The prohibitiveness to living well in New York is overlooked by its residents, who pay an exorbitant cost to live in an average manner. This is perhaps why the city’s authorities go to great lengths to ensure that there are an endless variety of free distractions of the highest quality. The result being that the people complain less about the dirt and the danger, and extol in ecstatic tones the unparalleled greatness of the city’s offerings and opportunities.

There is no doubt that the city is dangerous and dirty. To this day, there are large parts of Manhattan – what many consider the greatest island on Earth – in which one cannot walk with surety of one’s safety. In even the tourist-heavy areas, garbage is strewn on the streets, upon which are placed at regular intervals human beings of exemplary degradation, left to rot both physically and mentally.

To say that it is better now than it was before is a denial of the great city’s responsibility to its disenfranchised. To say that the griminess of the subway is charming is to ignore the heady stench of crime that remains a hallmark of the city, which seems to spend a great deal of effort enticing people to look up at its pretty marvels rather than down at its dirty truths.

To live in New York is to pay for the privilege of being trodden upon. There are very few cities in which you can pay as much to live as poorly. There is, however, nowhere else that you will be as happy to do so.

That is because New York is a crucible for passion. Everyone you are likely to meet is continually on-the-go, excited about life and its prospects. They are all engaged in atypical endeavours that could only exist in a place like New York, where all things imagined come to life.

New York is the fertile soil that births dreams. It has never lost its New World character, whose two essential aphorisms are: ‘everything is possible,’ and ‘only the strong survive.’

But, that first aphorism – ‘everything is possible’ – is only valid in conjunction with the second: ‘only the strong survive.’ It is true that New York offers the opportunity to be anything, but the price is high, and most do not survive the fire of the forge. Even so, New York can be that smouldering forge in which every man hammers out his own future, fashioned by his own hands, without the restrictions of tradition or establishment.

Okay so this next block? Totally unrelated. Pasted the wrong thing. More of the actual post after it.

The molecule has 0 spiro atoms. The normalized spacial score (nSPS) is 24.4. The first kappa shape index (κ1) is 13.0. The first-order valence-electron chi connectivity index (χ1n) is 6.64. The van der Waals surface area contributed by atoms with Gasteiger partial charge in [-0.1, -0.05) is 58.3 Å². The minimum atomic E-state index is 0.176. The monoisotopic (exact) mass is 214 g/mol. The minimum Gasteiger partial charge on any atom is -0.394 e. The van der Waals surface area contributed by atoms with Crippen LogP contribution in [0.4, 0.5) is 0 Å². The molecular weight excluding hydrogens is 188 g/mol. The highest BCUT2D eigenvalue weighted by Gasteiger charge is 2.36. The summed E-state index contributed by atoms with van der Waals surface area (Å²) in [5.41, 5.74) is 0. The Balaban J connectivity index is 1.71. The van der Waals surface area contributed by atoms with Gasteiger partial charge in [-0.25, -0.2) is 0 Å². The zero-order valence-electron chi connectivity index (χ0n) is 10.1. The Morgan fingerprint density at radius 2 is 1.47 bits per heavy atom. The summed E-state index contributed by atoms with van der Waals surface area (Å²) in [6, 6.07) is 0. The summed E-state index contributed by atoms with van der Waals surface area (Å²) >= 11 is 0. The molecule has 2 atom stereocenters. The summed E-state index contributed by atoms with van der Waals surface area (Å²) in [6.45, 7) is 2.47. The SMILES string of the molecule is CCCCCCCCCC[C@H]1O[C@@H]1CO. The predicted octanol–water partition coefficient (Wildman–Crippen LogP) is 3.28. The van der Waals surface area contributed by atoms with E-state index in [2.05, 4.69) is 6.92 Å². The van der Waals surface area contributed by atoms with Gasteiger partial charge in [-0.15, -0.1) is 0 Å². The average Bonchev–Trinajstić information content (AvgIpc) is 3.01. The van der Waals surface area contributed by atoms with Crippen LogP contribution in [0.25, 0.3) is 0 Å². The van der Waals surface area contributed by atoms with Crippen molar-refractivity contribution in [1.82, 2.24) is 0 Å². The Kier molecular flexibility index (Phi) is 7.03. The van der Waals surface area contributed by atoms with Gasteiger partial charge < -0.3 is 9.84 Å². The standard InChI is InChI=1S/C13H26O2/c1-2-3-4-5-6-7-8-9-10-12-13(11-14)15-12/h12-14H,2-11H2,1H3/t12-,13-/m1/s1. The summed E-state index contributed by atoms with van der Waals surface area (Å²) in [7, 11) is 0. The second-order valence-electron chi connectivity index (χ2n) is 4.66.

New York’s traditional foes, London and Moscow, represented to the freedom-loving city the vestiges of those old shackles. The ideology of Moscow, a city with a whiff of decrepitude in the air, was a place where the restrictions of established political structures would forbid a man from gaining the resources needed to forge his own destiny. The social strictures of aristocratic London, a city that is fascinated with the perpetual relevance of its own majesty, would never allow a man to gain more respect than his name allowed, no matter how much wealth he accrued.

Born a mishmash, a place without culture or cultivation, New York was a place where enterprising farmers came to seek their fortunes, escaping an aristocratic Europe where they could never fulfil their upwardly mobile aspirations. In this democratising New World, where everyone was worth only as much as their merit proved, those farmers became industrial magnates within a generation, proving that this was a place where it was the strength of your will that made you, not your name.

That idyllic history retains its grasp on the minds of people today, formulating for them the propelling thought: I can make something of myself here. And perhaps they can. But, the great promise of New York is a fleck of light – something you can’t grasp. The city is the living metaphor of the consumerist dream, populated by too many people who believe that simply being in the orbit of the great city will make their dreams come true.